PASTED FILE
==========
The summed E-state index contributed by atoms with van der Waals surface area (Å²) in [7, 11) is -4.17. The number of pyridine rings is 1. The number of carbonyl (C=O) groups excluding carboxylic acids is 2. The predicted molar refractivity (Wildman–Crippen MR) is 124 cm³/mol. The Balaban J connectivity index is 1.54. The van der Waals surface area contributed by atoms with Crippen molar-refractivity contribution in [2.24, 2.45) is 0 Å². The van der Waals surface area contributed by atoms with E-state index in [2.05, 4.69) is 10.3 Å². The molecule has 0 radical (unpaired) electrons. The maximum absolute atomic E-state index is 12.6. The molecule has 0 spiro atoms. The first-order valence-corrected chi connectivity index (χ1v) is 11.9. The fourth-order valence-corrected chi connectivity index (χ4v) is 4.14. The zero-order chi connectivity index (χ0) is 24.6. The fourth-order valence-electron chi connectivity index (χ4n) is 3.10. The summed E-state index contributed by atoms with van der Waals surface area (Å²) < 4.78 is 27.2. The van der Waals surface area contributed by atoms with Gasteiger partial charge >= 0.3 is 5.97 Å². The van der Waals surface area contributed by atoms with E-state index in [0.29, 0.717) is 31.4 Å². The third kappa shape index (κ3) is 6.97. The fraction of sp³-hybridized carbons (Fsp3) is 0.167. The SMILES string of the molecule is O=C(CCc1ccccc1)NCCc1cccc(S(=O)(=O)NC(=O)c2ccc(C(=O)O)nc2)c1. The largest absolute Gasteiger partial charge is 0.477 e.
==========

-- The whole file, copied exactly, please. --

The summed E-state index contributed by atoms with van der Waals surface area (Å²) in [7, 11) is -4.17. The number of pyridine rings is 1. The number of carbonyl (C=O) groups excluding carboxylic acids is 2. The predicted molar refractivity (Wildman–Crippen MR) is 124 cm³/mol. The Balaban J connectivity index is 1.54. The van der Waals surface area contributed by atoms with Crippen molar-refractivity contribution in [2.24, 2.45) is 0 Å². The van der Waals surface area contributed by atoms with E-state index in [2.05, 4.69) is 10.3 Å². The molecule has 0 radical (unpaired) electrons. The maximum absolute atomic E-state index is 12.6. The molecule has 0 spiro atoms. The first-order valence-corrected chi connectivity index (χ1v) is 11.9. The fourth-order valence-corrected chi connectivity index (χ4v) is 4.14. The zero-order chi connectivity index (χ0) is 24.6. The fourth-order valence-electron chi connectivity index (χ4n) is 3.10. The summed E-state index contributed by atoms with van der Waals surface area (Å²) < 4.78 is 27.2. The van der Waals surface area contributed by atoms with Gasteiger partial charge >= 0.3 is 5.97 Å². The van der Waals surface area contributed by atoms with E-state index in [0.29, 0.717) is 31.4 Å². The third kappa shape index (κ3) is 6.97. The fraction of sp³-hybridized carbons (Fsp3) is 0.167. The SMILES string of the molecule is O=C(CCc1ccccc1)NCCc1cccc(S(=O)(=O)NC(=O)c2ccc(C(=O)O)nc2)c1. The largest absolute Gasteiger partial charge is 0.477 e.